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Buying a property requires making many important financial decisions, understanding complex issues and completing a lot of paperwork. It helps to have an expert in your corner when undertaking such a large purchase. We can guide you through this process, and also provide you with access to property listings before they hit the general market.
A Realtor® has local market expertise which provides deeper insights into subdivisions, the area, lifestyle and important decision-making factors you might not think about at first.
What type of communication should I expect from my Buyer’s Agent?
Every person communicates differently. When you meet an agent and the conversation flows, you are on the same communication style. It’s important for both you and the agent to set realistic expectations for how often you should be updated, the best methods to use and who all needs to be kept in the loop.
Does the Buyer’s Agent have a recommended vendors list?
An experienced agent will have developed trusted relationships with other industry professionals over a long period of time. From lenders and closing attorneys to contractors and inspectors, your buyer’s agent should be able to refer you to multiple sources so you can ultimately determine who works best for you. These are only recommendations, and you have the right to choose who you work with every step of the way.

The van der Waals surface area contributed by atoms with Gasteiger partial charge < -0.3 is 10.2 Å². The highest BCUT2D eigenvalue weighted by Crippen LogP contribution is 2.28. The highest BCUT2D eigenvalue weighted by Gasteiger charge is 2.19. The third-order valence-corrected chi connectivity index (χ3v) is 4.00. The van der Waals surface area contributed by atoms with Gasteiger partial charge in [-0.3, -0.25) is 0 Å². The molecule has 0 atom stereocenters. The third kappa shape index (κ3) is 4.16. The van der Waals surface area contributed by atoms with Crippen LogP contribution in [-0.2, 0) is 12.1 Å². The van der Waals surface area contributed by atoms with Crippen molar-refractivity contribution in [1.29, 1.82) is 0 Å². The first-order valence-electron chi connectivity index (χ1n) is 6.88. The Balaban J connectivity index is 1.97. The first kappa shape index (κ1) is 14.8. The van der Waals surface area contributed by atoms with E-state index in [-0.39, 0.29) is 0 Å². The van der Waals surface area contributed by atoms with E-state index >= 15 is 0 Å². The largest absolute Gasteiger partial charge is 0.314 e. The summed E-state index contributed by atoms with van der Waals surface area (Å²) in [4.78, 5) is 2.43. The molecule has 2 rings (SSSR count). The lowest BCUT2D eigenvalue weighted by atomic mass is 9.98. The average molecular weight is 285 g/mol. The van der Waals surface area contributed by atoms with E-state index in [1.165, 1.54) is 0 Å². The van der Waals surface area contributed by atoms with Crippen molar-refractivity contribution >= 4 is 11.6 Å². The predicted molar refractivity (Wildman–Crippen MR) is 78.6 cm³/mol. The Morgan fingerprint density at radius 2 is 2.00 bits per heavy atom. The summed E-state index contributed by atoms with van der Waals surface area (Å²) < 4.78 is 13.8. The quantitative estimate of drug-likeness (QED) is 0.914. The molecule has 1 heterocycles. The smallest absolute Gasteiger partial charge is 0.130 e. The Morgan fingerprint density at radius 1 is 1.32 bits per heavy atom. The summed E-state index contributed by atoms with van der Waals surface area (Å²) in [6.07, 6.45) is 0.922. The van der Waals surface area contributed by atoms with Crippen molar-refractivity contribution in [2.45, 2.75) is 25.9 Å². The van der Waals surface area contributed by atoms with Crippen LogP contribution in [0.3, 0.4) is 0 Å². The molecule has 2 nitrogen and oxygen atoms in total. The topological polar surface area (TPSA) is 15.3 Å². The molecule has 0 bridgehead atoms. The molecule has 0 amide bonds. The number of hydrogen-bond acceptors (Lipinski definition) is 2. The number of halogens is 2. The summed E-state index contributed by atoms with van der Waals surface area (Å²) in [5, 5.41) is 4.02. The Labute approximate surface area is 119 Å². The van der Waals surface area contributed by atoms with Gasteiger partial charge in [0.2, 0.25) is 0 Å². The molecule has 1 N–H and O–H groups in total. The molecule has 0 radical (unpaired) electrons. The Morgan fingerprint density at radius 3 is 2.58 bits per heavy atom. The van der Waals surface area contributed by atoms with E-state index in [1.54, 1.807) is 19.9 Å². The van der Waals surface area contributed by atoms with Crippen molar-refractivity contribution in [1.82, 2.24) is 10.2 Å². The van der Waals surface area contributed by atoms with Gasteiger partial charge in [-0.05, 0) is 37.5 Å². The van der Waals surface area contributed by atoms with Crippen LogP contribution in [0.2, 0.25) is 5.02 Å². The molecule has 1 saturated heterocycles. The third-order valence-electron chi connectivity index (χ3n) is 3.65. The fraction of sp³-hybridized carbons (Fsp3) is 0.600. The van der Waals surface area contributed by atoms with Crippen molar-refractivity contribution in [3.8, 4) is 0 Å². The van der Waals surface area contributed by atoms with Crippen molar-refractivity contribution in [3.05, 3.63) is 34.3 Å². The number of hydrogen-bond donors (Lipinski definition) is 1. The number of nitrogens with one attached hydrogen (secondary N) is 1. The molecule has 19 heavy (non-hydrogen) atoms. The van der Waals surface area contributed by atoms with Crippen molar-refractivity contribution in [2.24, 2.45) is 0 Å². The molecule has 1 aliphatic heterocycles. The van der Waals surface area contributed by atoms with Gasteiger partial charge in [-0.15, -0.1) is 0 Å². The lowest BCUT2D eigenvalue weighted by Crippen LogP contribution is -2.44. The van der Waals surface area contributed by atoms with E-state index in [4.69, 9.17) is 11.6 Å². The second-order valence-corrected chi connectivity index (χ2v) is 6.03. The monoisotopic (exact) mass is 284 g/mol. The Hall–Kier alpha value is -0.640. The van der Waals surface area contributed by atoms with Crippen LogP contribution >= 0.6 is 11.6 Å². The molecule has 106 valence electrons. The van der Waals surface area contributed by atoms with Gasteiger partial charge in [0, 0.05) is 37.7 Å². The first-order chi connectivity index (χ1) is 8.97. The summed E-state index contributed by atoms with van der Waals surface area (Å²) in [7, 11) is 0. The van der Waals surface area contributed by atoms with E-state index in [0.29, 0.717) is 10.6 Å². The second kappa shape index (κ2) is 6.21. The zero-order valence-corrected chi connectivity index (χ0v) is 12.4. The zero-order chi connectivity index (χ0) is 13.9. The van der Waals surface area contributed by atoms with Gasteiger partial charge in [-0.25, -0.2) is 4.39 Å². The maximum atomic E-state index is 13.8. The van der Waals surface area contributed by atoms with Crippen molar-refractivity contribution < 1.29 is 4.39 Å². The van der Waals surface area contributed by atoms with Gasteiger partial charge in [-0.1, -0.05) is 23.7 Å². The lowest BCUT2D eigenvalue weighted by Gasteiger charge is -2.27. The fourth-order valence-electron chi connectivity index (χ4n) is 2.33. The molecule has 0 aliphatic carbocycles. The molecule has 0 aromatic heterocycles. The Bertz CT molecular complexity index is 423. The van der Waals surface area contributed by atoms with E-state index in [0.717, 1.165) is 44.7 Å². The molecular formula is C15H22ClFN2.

What is Dual Agency
You may permit an agent or firm to represent you and the seller at the same time. This “dual agency relationship” is most likely to happen if you become interested in a property listed with your buyer’s agent or the agent’s firm. If this occurs and you have not already agreed to a dual agency relationship in your (written or oral) buyer agency agreement, your buyer’s agent will ask you to amend the buyer agency agreement or sign a separate agreement or document permitting him or oher to act as a an agent for both you and the seller. If may be difficult for a dual agency to advance the interests of both the buyer and seller. Nevertheless, a dual agent must treat buyers and sellers fairly and equally.
Although the dual agent owes them the same duties, buyers and sellers can prohibit dual agents from divulging certain confidential information about them to the other party.
Some firms also offer a form of dual agency called “designated dual agency” where one agent in the firm represents the seller and another agent represents the buyer. This option may allow each “designated agent” to more fully represent each party.
If you choose the “dual agency” option, remember that since a dual agent’s loyalty is divided between parties with competing interests, it is especially important that you have a clear understanding of
- what your relationship is with the dual agent
- what the agent will be doing for you in the transaction.
This can best be accomplished by putting the agreement in writing at the earliest possible time.
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